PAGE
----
The oil (NYMEX:CLU13) bulls that have controlled oil for the month of July are in trouble. With near record long positions in both Brent and WTI crude and chart formations that are looking ominous they need the Fed to justify their bullishness. Oh sure, we have a lot of other data, such as GDP and the ADP employment report, Chicago Fed not to mention the Energy Information Administration supply report but what the bulls need is reassurance that the Fed will keep the bull market alive.
The American Petroleum Institute supply report seems to suggest a return to normal. Forget those wild inventory drops it seems like we have found a more normal balance. Crude oil inventory did fall but by only by 740,000 barrels. As crude imports rebounded after Canada resolved some pipeline issues. Crude imports rose last week by 116,000 barrels per day to 7.882 million bpd. Crude stocks at the Cushing, Oklahoma, and delivery hub fell by 1.9 million barrels as the Big Whiting refinery being back on line helped sop up extra supply that normally would be sitting in Oklahoma for a while. Refinery crude runs fell by 162,000 barrels per day as refining issues slowed the recent refiner's historic momentum. Despite the slight drop in runs gas inventories increased by 1.8 million barrels yet distillate fell by 497,000 barrels. Not the kind of numbers that would inspire the increasing worried bull side of the market.
The bulls seem to also be getting some diminishing support from turmoil in Egypt and a provocative report on Iran's nuclear ambitions. Bloomberg Reported "Iran may achieve by mid-2014 the "critical capability" to process its low-enriched uranium into fuel for a nuclear weapon without detection by international inspectors, according to a report by a research group. Iran would reach this capability by acting on plans to install thousands of additional enrichment centrifuges at its Natanz and Fordow sites, according to David Albright, a former nuclear inspector, and Christina Walrond of the Washington-based Institute for Sciences and International Security. Preventing Iran from achieving the capability to break out from nuclear safeguards will require international efforts to limit the number and type of centrifuges that the Islamic Republic builds, according to the report issued today. "Although increasing the frequency and type of inspections at the enrichment plants is important, it is by no means sufficient to prevent Iran from achieving critical capability," according to the analysts." In Egypt the military is asserting control. Despite recent violence it seems that the market is downplaying risk to supply or at the very least have already priced in a premium that is sufficient based on recent moves.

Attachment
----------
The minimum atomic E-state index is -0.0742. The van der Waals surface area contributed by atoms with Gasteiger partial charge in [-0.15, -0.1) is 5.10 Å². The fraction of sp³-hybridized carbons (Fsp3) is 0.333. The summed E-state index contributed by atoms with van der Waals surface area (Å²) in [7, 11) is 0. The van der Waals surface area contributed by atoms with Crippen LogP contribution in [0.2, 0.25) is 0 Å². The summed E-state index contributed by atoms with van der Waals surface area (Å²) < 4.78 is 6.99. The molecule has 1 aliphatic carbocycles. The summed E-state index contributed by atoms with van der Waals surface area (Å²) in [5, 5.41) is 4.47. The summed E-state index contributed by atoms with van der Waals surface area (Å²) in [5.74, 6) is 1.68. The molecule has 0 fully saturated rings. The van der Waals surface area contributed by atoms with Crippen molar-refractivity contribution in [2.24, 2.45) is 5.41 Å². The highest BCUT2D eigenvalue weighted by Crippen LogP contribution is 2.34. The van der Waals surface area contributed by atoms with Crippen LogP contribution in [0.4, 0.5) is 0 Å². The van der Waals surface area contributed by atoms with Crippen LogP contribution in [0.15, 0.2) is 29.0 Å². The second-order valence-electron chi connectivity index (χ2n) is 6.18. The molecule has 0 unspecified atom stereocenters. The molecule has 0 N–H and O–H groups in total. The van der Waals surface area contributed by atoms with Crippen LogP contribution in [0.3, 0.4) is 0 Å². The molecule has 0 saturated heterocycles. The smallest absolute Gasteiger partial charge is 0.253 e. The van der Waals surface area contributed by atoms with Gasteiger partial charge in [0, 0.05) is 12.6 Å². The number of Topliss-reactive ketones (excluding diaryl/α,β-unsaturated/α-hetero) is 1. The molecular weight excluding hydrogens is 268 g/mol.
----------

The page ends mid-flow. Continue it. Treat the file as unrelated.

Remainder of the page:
So that brings us back to the Fed. Never has an announcement that may say so little but will influence so much. When it comes to tapering we know it's the 6 degrees of tightening. The nuances of perception could move us one way or the other. The Fed has gone to great lengths to explain that tapering isn't tightening but in a world of negative real interest rates it really is. Besides you have to taper before you raise rate, unless you go cold turkey. Tapering is tightening if only in the loosest sense. And with tightening, if the data gets worse you can always reverse it. Yet markets are coiled like a snake ready to move assuming the Fed provides an illusion to feed into the trader's delusions.